The relationships that lasted generally involved getting to know the other person more gradually, lots of tests to see if the new friend or potential lover was really trustworthy and whether enough interpersonal distance was built into the relationship.

  • Listen to Them

Some of my clients with schizoid issues report that I am the first person to ever really listen to them, show genuine interest in their feelings and opinions, and try to understand what concerns them. Taking the time to listen and show interest in your schizoid friend’s real thoughts and reactions to life (without being too nosy) is likely to increase the person’s desire to connect with you.

  • Tell the Truth

Most of my schizoid clients respond well to the truth—even when it is awkward. They like to know what is really going on and it diminishes their fear that you have a hidden agenda.

  • Be Predictable

My clients with schizoid personality disorder feel safer when there are predictable rules that everyone is following. They tend to relax when they know what to expect from the people around them. In their childhood experience, unpredictable adults were likely to be dangerous.


  • Don’t tell them what they are feeling

My schizoid clients often find it frightening when other people presume to tell them what they are feeling—even when the other person is right. They tell me that it feels intrusive and presumptuous and takes away their ability to choose how and when to reveal themselves.

  • Don’t tell them what to do

They spent their early life ordered around by other people. Now that they are finally in control of their own life, they want to make their own decisions. This also means that you should avoid giving them unasked for advice.

  • Don’t assume you know how what is going on inside them

Most of my schizoid clients are hard to read. Even after 40+ years of doing therapy, I still would never guess what many of clients with SPD are really thinking and feeling. They can fake looking normal and at ease really well. When they do reveal their real feelings to me, I am often quite surprised.

  • Don’t be pushy

Some people with SPD do not know that they can say “no” to other people’s requests. They may go along to be agreeable because they are used to being pushed around, or because they have trouble determining what they really want. It is better for your friendship to not take a dominate role when you become frustrated by their indecision or slow pace. Let them set the pace.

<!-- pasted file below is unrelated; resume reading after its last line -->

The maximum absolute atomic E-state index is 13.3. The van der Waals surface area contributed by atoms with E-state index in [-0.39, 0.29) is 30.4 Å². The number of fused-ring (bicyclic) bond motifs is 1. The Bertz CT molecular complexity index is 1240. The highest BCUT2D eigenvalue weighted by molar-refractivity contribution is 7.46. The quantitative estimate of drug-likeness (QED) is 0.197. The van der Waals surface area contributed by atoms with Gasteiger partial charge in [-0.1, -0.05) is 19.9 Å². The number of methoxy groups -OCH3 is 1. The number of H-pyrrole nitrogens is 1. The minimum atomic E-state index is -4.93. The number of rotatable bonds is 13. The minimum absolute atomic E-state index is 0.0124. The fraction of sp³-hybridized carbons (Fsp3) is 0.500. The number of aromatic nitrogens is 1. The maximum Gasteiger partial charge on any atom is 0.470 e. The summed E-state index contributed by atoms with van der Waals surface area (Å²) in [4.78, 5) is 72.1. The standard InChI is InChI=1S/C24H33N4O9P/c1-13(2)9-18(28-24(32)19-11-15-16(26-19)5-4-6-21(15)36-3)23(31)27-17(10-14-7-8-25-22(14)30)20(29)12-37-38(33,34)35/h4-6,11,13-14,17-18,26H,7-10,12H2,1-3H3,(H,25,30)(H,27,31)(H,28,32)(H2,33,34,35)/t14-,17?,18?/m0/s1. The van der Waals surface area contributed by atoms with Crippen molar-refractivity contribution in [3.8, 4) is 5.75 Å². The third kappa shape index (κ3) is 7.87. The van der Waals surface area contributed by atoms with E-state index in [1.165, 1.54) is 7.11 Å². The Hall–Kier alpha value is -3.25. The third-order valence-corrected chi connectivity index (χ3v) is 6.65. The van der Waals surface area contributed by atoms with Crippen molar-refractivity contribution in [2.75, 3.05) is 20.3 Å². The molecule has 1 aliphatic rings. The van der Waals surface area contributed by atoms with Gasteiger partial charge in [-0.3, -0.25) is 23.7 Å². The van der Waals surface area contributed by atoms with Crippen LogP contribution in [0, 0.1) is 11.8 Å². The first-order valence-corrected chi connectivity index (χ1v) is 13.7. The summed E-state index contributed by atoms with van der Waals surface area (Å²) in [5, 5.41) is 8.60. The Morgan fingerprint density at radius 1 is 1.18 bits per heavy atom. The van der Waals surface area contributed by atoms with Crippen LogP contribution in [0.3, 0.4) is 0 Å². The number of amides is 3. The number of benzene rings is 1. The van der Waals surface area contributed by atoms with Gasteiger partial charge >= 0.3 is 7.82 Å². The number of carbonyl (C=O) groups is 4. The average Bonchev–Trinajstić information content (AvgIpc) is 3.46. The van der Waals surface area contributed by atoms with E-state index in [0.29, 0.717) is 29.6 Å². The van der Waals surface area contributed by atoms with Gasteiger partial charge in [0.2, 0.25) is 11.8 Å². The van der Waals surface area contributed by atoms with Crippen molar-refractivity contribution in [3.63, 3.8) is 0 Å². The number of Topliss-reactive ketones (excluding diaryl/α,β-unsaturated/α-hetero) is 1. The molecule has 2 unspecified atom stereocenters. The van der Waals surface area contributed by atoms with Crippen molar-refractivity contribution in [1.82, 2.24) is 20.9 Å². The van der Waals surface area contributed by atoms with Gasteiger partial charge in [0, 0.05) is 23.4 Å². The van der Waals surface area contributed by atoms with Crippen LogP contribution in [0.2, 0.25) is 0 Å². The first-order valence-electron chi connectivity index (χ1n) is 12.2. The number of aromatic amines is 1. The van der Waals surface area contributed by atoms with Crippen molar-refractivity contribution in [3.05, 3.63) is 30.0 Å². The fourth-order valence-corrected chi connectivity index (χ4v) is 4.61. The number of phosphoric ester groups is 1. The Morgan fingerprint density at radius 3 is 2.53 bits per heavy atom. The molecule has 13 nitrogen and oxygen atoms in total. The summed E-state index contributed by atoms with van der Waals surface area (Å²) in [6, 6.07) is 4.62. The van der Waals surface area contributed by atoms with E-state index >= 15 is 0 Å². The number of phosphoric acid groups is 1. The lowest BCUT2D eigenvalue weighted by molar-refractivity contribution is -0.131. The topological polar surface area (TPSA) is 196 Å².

• No means no

There are three reasons why you should be extra sensitive to even the weakest “no” you get from a person with Schizoid Personality Disorder:

  1. It is very hard for many people with SPD to learn that they have a right to say no to other people.
  2. If you persuade them to say yes, this might cause them so much stress that they dissociate from their feelings and the situation in order to cope.
  3. If you do not accept their response and keep pushing, they will feel unsafe with you. If they do not feel a sense of interpersonal safety, they will not open up to you. Instead, they may distance themselves physically and emotionally from you.


Most people who go on to develop schizoid personality disorder in adulthood had a very difficult childhood. As a result, people with SPD are usually very private, self-sufficient, and reluctant to trust other people. If you want someone with schizoid personality disorder to open up to you, you need to focus on creating interpersonal safety, respect their need for autonomy, and not be intrusive or domineering.

A version of this article appeared in Quora


Klein, R (1995). The self in exile: a developmental, self, and object relations approach to the schizoid disorder of the self. In J. F. Masterson & R. Klein (eds.). Disorders of the Self: New Therapeutic Horizons--The Masterson Approach. NY: Brunner/Mazel, Chapters 1-7, pp. 3-142.

Greenberg, E. (2016). Borderline, Narcissistic, and Schizoid Adaptations: The Pursuit of Love, Admiration, and Safety. NY: Greenbrooke Press, Chapters 3 & 13.